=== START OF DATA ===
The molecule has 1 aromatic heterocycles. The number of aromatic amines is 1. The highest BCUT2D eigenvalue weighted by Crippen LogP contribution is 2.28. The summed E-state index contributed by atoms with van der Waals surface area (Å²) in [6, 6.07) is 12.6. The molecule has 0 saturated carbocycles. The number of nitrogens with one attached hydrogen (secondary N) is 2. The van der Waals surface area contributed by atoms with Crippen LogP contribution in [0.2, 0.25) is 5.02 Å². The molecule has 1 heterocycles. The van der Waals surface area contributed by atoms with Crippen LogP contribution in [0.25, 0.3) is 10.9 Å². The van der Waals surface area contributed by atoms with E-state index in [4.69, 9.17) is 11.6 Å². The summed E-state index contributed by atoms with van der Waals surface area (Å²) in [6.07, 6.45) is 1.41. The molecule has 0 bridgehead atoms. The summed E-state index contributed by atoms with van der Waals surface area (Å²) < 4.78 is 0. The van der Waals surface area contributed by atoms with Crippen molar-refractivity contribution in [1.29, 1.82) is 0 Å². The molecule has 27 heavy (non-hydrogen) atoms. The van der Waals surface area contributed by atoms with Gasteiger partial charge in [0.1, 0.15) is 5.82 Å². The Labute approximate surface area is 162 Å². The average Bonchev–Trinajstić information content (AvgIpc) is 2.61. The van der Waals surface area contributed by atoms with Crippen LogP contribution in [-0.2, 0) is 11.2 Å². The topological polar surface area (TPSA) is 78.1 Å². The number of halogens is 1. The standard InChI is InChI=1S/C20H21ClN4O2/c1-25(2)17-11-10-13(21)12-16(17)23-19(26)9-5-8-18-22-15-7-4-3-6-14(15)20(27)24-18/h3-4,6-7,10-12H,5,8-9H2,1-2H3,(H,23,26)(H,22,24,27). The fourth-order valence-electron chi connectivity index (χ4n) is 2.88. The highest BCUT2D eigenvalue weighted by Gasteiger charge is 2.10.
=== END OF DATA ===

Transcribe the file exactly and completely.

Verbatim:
The molecule has 1 aromatic heterocycles. The number of aromatic amines is 1. The highest BCUT2D eigenvalue weighted by Crippen LogP contribution is 2.28. The summed E-state index contributed by atoms with van der Waals surface area (Å²) in [6, 6.07) is 12.6. The molecule has 0 saturated carbocycles. The number of nitrogens with one attached hydrogen (secondary N) is 2. The van der Waals surface area contributed by atoms with Crippen LogP contribution in [0.2, 0.25) is 5.02 Å². The molecule has 1 heterocycles. The van der Waals surface area contributed by atoms with Crippen LogP contribution in [0.25, 0.3) is 10.9 Å². The van der Waals surface area contributed by atoms with E-state index in [4.69, 9.17) is 11.6 Å². The summed E-state index contributed by atoms with van der Waals surface area (Å²) in [6.07, 6.45) is 1.41. The molecule has 0 bridgehead atoms. The summed E-state index contributed by atoms with van der Waals surface area (Å²) < 4.78 is 0. The van der Waals surface area contributed by atoms with Crippen molar-refractivity contribution in [1.29, 1.82) is 0 Å². The molecule has 27 heavy (non-hydrogen) atoms. The van der Waals surface area contributed by atoms with Gasteiger partial charge in [0.1, 0.15) is 5.82 Å². The Labute approximate surface area is 162 Å². The average Bonchev–Trinajstić information content (AvgIpc) is 2.61. The van der Waals surface area contributed by atoms with Crippen LogP contribution in [-0.2, 0) is 11.2 Å². The topological polar surface area (TPSA) is 78.1 Å². The number of halogens is 1. The standard InChI is InChI=1S/C20H21ClN4O2/c1-25(2)17-11-10-13(21)12-16(17)23-19(26)9-5-8-18-22-15-7-4-3-6-14(15)20(27)24-18/h3-4,6-7,10-12H,5,8-9H2,1-2H3,(H,23,26)(H,22,24,27). The fourth-order valence-electron chi connectivity index (χ4n) is 2.88. The highest BCUT2D eigenvalue weighted by Gasteiger charge is 2.10.